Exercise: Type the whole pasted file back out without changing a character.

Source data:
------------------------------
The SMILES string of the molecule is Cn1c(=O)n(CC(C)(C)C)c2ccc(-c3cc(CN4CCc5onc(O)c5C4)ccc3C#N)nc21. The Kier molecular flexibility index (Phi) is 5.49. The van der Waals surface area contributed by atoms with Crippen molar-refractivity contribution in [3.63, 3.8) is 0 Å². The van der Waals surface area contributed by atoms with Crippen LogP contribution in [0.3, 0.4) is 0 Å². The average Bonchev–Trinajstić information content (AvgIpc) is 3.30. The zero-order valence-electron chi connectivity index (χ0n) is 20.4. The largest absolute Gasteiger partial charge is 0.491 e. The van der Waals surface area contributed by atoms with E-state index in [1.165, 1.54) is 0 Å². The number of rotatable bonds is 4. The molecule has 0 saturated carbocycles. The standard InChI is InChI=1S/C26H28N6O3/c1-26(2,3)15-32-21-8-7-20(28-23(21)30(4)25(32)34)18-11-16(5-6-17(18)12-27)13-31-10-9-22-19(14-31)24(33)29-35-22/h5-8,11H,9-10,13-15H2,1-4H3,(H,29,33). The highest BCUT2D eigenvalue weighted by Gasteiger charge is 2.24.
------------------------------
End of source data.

The SMILES string of the molecule is Cn1c(=O)n(CC(C)(C)C)c2ccc(-c3cc(CN4CCc5onc(O)c5C4)ccc3C#N)nc21. The Kier molecular flexibility index (Phi) is 5.49. The van der Waals surface area contributed by atoms with Crippen molar-refractivity contribution in [3.63, 3.8) is 0 Å². The van der Waals surface area contributed by atoms with Crippen LogP contribution in [0.3, 0.4) is 0 Å². The average Bonchev–Trinajstić information content (AvgIpc) is 3.30. The zero-order valence-electron chi connectivity index (χ0n) is 20.4. The largest absolute Gasteiger partial charge is 0.491 e. The van der Waals surface area contributed by atoms with E-state index in [1.165, 1.54) is 0 Å². The number of rotatable bonds is 4. The molecule has 0 saturated carbocycles. The standard InChI is InChI=1S/C26H28N6O3/c1-26(2,3)15-32-21-8-7-20(28-23(21)30(4)25(32)34)18-11-16(5-6-17(18)12-27)13-31-10-9-22-19(14-31)24(33)29-35-22/h5-8,11H,9-10,13-15H2,1-4H3,(H,29,33). The highest BCUT2D eigenvalue weighted by Gasteiger charge is 2.24.